Mike: And that didn't even exist. That's the other beautiful thing about today, is there are so many avenues to get a relic, something that you hold an emotional attachment to based on the thing that you love. It all exists now. Whereas it really didn't back then. I was on online earlier looking at a bunch of websites that are leading the way in remastering-
Austin: Could you get that before?
Mike: No, you couldn't get that.
Mike: Like for film, the fact there's The Arrow and Severin and Shout Factory, all these great companies that are not only remastering and reviving a lot of the older films from when we grew up and earlier, but also combining that with so many awesome special features and interviews and documentaries and original trailers and all of this stuff that exists that people and companies that are collecting and ensuring that there's a preservation of a lot of the stuff that existed when we were young and before. None of that stuff existed before and it's such an amazing time to be a geek.
Austin: Dude, it's crazy to think of all the stuff like... I don't remember what year it was, but I feel like there was one year where I vividly remember starting going, "Wow, there's a lot of comic book stuff out here. There's a lot of stuff you can get now. It's crazy." And so I started buying stuff because I was terrified that I wouldn't be able to find it because when I was a kid you can never find anything. You were like, "Man, it'd be awesome if I had this. It'd be awesome if I had a bat signal on my house. It would be awesome if I had..." You know what I mean? There was all these things. And now I have a bat signal on my house. I have all these things because I think in the beginning I was terrified of not being able to find stuff. And then now it's so abundant to be able to get stuff.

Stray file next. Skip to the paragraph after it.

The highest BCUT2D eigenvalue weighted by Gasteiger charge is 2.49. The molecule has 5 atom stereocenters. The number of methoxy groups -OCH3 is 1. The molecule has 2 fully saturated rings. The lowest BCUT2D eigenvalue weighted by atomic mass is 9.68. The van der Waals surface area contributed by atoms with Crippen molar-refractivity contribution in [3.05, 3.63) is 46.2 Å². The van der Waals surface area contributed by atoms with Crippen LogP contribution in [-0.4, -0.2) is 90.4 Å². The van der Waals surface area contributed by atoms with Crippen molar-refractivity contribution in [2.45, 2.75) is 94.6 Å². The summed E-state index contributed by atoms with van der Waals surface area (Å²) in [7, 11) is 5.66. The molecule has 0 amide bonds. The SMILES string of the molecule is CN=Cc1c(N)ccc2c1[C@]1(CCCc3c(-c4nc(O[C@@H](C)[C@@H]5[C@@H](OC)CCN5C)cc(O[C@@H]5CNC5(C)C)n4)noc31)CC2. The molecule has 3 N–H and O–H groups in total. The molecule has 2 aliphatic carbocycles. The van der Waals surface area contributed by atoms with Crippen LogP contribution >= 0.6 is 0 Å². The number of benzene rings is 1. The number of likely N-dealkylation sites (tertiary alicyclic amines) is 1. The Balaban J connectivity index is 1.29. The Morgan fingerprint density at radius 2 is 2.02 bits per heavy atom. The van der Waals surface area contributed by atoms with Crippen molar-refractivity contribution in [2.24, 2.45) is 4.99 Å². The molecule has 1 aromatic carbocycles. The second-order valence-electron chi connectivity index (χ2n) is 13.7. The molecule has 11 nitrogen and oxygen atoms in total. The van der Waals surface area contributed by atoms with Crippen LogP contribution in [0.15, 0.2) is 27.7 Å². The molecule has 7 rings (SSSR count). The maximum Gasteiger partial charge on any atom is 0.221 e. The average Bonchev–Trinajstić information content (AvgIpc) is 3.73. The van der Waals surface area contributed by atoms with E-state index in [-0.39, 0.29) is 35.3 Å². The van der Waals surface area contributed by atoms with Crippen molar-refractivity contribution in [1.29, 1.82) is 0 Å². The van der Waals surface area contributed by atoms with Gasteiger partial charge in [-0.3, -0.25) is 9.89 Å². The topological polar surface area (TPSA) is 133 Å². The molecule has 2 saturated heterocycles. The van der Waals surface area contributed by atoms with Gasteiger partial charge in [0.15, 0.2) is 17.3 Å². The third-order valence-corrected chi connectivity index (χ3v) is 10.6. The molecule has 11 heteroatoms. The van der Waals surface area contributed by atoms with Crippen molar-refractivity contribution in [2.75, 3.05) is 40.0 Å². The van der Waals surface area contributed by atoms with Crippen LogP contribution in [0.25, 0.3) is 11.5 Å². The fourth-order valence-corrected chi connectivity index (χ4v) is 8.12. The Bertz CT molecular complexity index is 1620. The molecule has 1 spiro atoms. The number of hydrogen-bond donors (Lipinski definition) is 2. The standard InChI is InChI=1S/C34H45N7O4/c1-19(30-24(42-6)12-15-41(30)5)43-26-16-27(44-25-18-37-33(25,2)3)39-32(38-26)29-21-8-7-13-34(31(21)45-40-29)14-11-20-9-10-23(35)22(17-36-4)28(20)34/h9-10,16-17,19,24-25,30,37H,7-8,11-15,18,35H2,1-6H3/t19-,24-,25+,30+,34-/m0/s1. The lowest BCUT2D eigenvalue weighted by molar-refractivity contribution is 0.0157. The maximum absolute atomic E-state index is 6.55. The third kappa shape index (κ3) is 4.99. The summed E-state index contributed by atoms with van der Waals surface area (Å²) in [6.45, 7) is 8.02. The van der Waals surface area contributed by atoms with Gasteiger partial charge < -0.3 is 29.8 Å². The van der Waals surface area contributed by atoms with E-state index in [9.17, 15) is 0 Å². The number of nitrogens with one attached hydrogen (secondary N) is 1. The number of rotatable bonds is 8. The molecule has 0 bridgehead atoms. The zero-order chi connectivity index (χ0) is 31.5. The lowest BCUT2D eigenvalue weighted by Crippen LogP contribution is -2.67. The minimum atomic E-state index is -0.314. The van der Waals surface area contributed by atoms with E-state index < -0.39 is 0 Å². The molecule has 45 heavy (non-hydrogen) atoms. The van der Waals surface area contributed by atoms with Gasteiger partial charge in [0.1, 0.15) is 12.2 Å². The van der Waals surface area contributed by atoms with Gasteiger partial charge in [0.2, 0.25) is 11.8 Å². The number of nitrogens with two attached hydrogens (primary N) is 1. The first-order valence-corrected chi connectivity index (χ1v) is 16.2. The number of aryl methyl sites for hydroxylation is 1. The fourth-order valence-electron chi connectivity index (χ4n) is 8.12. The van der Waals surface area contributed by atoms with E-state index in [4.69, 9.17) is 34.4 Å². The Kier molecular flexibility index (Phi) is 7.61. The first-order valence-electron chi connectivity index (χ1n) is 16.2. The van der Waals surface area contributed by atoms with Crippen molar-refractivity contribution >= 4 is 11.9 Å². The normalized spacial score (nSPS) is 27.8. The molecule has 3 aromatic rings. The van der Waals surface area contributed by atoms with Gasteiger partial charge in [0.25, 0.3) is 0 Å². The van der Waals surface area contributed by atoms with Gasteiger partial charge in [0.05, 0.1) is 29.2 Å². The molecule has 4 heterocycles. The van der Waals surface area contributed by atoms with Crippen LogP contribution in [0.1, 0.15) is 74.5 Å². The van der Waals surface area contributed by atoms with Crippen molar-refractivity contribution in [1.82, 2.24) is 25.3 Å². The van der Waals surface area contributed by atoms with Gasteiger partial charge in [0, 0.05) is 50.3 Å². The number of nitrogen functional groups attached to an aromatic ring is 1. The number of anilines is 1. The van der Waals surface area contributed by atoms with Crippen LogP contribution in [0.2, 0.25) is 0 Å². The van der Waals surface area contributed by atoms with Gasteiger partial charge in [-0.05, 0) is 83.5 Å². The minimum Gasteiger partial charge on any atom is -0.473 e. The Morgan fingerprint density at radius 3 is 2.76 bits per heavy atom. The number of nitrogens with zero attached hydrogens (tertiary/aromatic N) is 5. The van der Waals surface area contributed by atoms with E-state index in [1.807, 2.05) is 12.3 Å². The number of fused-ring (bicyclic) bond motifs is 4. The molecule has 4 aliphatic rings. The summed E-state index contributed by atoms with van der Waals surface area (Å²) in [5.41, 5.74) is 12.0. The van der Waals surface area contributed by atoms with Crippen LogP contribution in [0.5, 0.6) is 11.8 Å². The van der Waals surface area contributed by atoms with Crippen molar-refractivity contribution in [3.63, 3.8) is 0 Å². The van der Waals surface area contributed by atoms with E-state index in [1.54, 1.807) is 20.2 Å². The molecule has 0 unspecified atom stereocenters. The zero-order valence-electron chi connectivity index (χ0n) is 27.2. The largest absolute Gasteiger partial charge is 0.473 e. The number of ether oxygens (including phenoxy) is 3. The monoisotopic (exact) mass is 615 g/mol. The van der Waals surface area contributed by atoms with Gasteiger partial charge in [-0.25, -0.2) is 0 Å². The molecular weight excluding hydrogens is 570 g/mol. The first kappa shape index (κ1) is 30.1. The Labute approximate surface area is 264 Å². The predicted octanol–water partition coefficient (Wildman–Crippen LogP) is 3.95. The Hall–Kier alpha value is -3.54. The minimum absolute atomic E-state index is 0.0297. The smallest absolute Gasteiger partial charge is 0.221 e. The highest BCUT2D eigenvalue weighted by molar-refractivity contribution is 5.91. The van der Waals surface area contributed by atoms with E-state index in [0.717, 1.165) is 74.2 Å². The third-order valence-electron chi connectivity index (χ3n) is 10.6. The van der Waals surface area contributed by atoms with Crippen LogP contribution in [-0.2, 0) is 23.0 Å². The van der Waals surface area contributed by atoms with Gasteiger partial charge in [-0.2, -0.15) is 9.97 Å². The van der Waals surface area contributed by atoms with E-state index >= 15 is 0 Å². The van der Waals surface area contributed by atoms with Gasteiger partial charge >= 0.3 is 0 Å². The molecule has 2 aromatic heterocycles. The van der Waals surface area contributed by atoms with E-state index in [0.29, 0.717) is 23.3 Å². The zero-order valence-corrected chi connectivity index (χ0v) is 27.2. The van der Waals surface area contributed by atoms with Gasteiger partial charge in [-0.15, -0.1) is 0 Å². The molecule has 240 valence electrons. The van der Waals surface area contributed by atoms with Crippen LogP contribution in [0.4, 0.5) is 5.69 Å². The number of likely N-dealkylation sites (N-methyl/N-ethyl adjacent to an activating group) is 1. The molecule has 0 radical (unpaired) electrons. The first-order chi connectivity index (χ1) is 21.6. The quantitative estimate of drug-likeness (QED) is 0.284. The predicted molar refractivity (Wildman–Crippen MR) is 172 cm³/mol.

Austin: Even going back when I had GI Joes. You can find that stuff everywhere, but back then you couldn't find certain people. They were not there. I had these little Star Wars... Did you ever have those little, they were the sets of each scene? So like the scene on the Death Star where Luke gets knocked out of-
Mike: Was it the little miniatures?
Austin: The little pewter... Yeah, did you have those?
Mike: Yes, they're in my garage right now.
Austin: I still I have them too. So you couldn't find those, you couldn't find those anywhere. It's just random things that were out that you couldn't find, but now you can just go online, type something and there it is. It's just crazy.
Mike: Yeah, and do you remember in the Death Star Play Set there was a... It was a trash compactor and there were the tiny orange pieces of foam that you had to put in there, that was all the garbage. That was the garbage for the trash compactor. I still have that orange foam. I still have it in a bag.
Austin: Do you? I do not have the orange foam.
Mike: All that foam is now one singular piece that has all fused together. It's nasty, but I still have it.